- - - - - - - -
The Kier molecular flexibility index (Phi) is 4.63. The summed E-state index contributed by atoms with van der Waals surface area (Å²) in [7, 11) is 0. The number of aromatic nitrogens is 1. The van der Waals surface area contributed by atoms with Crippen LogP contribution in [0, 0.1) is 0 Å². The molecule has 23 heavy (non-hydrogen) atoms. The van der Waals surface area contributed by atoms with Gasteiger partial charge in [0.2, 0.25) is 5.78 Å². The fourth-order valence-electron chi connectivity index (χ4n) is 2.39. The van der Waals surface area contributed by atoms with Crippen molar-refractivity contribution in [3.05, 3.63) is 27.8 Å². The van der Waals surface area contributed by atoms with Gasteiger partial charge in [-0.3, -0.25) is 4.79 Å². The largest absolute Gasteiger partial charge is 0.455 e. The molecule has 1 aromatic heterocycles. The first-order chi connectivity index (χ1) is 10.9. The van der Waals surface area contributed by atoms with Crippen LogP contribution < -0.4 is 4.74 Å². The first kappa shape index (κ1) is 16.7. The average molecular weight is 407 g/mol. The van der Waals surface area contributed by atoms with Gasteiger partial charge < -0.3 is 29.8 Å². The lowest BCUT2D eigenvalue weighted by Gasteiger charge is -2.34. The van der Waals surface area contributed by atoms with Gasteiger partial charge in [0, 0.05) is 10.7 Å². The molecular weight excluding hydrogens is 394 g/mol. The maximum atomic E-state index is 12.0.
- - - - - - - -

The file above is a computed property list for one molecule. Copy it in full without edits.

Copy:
The Kier molecular flexibility index (Phi) is 4.63. The summed E-state index contributed by atoms with van der Waals surface area (Å²) in [7, 11) is 0. The number of aromatic nitrogens is 1. The van der Waals surface area contributed by atoms with Crippen LogP contribution in [0, 0.1) is 0 Å². The molecule has 23 heavy (non-hydrogen) atoms. The van der Waals surface area contributed by atoms with Gasteiger partial charge in [0.2, 0.25) is 5.78 Å². The fourth-order valence-electron chi connectivity index (χ4n) is 2.39. The van der Waals surface area contributed by atoms with Crippen molar-refractivity contribution in [3.05, 3.63) is 27.8 Å². The van der Waals surface area contributed by atoms with Gasteiger partial charge in [-0.3, -0.25) is 4.79 Å². The largest absolute Gasteiger partial charge is 0.455 e. The molecule has 1 aromatic heterocycles. The first-order chi connectivity index (χ1) is 10.9. The van der Waals surface area contributed by atoms with Crippen LogP contribution < -0.4 is 4.74 Å². The first kappa shape index (κ1) is 16.7. The average molecular weight is 407 g/mol. The van der Waals surface area contributed by atoms with Gasteiger partial charge < -0.3 is 29.8 Å². The lowest BCUT2D eigenvalue weighted by Gasteiger charge is -2.34. The van der Waals surface area contributed by atoms with Gasteiger partial charge in [0, 0.05) is 10.7 Å². The molecular weight excluding hydrogens is 394 g/mol. The maximum atomic E-state index is 12.0.